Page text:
“Where is it?” she seethes. The girls not tending to Betsy scramble under the bed and retrieve a silver ring. Helene snatches it from a trembling hand and holds it up to the light of the flickering bulb on the ceiling. It’s a cheap little thing, thin and fragile. On the Joy market, it probably wouldn’t fetch more than enough for half a meal.
“She had it taped under her bed, mama,” says a shaky girl. She’s one of the new ones, young and still mostly unblemished. Messy streaks of blood stain her bare small breasts. “She was fingering it when she got stricken.”
Helene furrows her brow at the bleeding girl, who’s drifting in and out of consciousness. “Get the Joy.”
“No, mama,” Betsy moans. Her painted eyelids flutter. She reaches out weakly to no one in particular. “Please. No Joy. I’ll be good.”
“Yes, you will,” Helene says. “You will have your Joy like a good girl today, and tomorrow if you’re still alive. And you will never think about that worthless man again if you want to keep living.” She tosses the ring to Sandy, who catches it out of the air. “Go swap this for some pretty pictures.”
“No!” Betsy wails. She flails and tries to sit up but the other girls push her down. “Please, mama!”
“Where’s that Joy?” Helene barks.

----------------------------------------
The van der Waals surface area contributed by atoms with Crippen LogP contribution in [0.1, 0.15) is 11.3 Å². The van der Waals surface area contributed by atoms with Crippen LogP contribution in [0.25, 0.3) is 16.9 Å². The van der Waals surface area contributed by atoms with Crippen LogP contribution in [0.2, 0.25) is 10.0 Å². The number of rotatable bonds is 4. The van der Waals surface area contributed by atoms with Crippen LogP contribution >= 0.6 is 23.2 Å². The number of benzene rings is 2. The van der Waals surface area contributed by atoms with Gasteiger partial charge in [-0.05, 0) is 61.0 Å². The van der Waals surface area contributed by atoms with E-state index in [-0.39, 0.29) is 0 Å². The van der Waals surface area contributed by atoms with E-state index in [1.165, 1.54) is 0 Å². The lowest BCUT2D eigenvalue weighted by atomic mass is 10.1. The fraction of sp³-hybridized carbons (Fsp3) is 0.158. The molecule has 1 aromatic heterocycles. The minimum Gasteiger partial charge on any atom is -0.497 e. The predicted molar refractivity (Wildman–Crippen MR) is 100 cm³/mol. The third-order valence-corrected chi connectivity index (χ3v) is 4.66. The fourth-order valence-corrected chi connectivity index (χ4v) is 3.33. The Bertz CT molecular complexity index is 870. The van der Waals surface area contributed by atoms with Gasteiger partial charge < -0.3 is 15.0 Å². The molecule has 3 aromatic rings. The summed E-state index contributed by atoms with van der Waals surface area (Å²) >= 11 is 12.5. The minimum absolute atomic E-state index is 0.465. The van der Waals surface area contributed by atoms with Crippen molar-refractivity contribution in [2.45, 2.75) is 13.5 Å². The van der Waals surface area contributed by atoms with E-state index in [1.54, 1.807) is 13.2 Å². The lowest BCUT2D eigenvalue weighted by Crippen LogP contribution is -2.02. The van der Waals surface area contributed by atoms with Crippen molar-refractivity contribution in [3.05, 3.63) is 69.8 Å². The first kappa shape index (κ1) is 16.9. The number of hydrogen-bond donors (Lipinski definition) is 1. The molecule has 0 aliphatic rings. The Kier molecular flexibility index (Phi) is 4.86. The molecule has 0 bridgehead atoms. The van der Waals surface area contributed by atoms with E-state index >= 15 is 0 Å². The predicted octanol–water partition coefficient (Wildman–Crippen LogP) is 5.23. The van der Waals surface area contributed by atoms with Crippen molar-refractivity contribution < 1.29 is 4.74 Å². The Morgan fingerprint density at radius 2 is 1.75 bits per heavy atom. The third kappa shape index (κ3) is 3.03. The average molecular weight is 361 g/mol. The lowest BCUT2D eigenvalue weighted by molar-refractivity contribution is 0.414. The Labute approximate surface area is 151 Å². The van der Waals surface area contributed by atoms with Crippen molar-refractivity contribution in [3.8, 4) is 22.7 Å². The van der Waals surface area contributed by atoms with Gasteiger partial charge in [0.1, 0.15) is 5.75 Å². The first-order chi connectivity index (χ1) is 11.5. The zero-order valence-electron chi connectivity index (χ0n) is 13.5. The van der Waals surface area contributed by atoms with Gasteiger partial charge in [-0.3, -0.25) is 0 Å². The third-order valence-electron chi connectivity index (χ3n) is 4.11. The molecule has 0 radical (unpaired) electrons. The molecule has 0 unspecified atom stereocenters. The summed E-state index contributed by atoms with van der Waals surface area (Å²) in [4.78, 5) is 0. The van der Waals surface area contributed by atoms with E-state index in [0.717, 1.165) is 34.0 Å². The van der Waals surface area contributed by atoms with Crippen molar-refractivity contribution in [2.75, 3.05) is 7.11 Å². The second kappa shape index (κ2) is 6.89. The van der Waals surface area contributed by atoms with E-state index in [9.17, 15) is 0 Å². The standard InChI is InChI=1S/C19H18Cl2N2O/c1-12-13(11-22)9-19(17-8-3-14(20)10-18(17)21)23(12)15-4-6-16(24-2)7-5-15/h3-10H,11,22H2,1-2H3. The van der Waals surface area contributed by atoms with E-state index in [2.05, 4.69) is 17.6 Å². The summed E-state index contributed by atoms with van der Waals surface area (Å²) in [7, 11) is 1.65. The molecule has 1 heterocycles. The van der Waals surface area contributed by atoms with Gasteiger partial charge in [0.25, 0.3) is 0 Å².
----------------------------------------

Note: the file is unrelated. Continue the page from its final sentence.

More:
The young girl hurries to a chest of chipped drawers by the window. Prying it open, she rummages and comes away with an orange pill bottle, from which she dumps out a handful of little yellow pills and returns to the bed.
“Hold her down.”
The other girls grab Betsy – bleeding, crying, and struggling – and hold her down. Helene takes the pills, pinches Betsy’s face with a firm hand, and stuffs them into her mouth.
Tears flow down the girl’s dusty cheeks and land in her matted black hair. Helene holds her hand in place until she feels the muscles in Betsy’s throat work. Then, she holds a moment longer. Slowly, Betsy calms. Then, she smiles.
“I feel much better, mama,” she mutters, and closes her eyes with a sigh. “Thank you. Life is beautiful.”
“It certainly is, dear.” Helene straightens. “Phone the doctor. And fetch me the med kit. I’ll have to stitch her up myself if that useless drunk doesn’t get here fast enough.”